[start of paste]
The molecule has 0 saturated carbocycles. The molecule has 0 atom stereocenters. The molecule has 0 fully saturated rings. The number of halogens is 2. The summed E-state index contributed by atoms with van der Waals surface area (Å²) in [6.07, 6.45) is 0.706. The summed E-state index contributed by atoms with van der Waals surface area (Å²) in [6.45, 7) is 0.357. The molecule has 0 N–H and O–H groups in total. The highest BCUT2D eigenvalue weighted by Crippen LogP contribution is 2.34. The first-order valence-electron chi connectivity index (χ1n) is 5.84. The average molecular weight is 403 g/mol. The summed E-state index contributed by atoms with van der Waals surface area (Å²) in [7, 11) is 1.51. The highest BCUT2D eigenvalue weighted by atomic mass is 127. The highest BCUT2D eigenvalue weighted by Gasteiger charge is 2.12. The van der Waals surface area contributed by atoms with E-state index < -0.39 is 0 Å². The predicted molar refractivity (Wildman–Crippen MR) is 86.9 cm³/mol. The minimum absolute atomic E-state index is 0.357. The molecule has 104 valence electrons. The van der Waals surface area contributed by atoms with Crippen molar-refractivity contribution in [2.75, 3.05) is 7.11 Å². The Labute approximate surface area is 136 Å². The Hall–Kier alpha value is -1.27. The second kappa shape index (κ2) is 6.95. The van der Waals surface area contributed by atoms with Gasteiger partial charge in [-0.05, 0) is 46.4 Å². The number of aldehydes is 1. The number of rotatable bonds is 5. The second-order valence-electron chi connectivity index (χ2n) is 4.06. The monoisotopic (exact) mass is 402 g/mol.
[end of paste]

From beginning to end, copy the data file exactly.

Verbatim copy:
The molecule has 0 saturated carbocycles. The molecule has 0 atom stereocenters. The molecule has 0 fully saturated rings. The number of halogens is 2. The summed E-state index contributed by atoms with van der Waals surface area (Å²) in [6.07, 6.45) is 0.706. The summed E-state index contributed by atoms with van der Waals surface area (Å²) in [6.45, 7) is 0.357. The molecule has 0 N–H and O–H groups in total. The highest BCUT2D eigenvalue weighted by Crippen LogP contribution is 2.34. The first-order valence-electron chi connectivity index (χ1n) is 5.84. The average molecular weight is 403 g/mol. The summed E-state index contributed by atoms with van der Waals surface area (Å²) in [7, 11) is 1.51. The highest BCUT2D eigenvalue weighted by atomic mass is 127. The highest BCUT2D eigenvalue weighted by Gasteiger charge is 2.12. The van der Waals surface area contributed by atoms with E-state index < -0.39 is 0 Å². The predicted molar refractivity (Wildman–Crippen MR) is 86.9 cm³/mol. The minimum absolute atomic E-state index is 0.357. The molecule has 104 valence electrons. The van der Waals surface area contributed by atoms with Crippen molar-refractivity contribution in [2.75, 3.05) is 7.11 Å². The Labute approximate surface area is 136 Å². The Hall–Kier alpha value is -1.27. The second kappa shape index (κ2) is 6.95. The van der Waals surface area contributed by atoms with Gasteiger partial charge in [-0.05, 0) is 46.4 Å². The number of aldehydes is 1. The number of rotatable bonds is 5. The second-order valence-electron chi connectivity index (χ2n) is 4.06. The monoisotopic (exact) mass is 402 g/mol.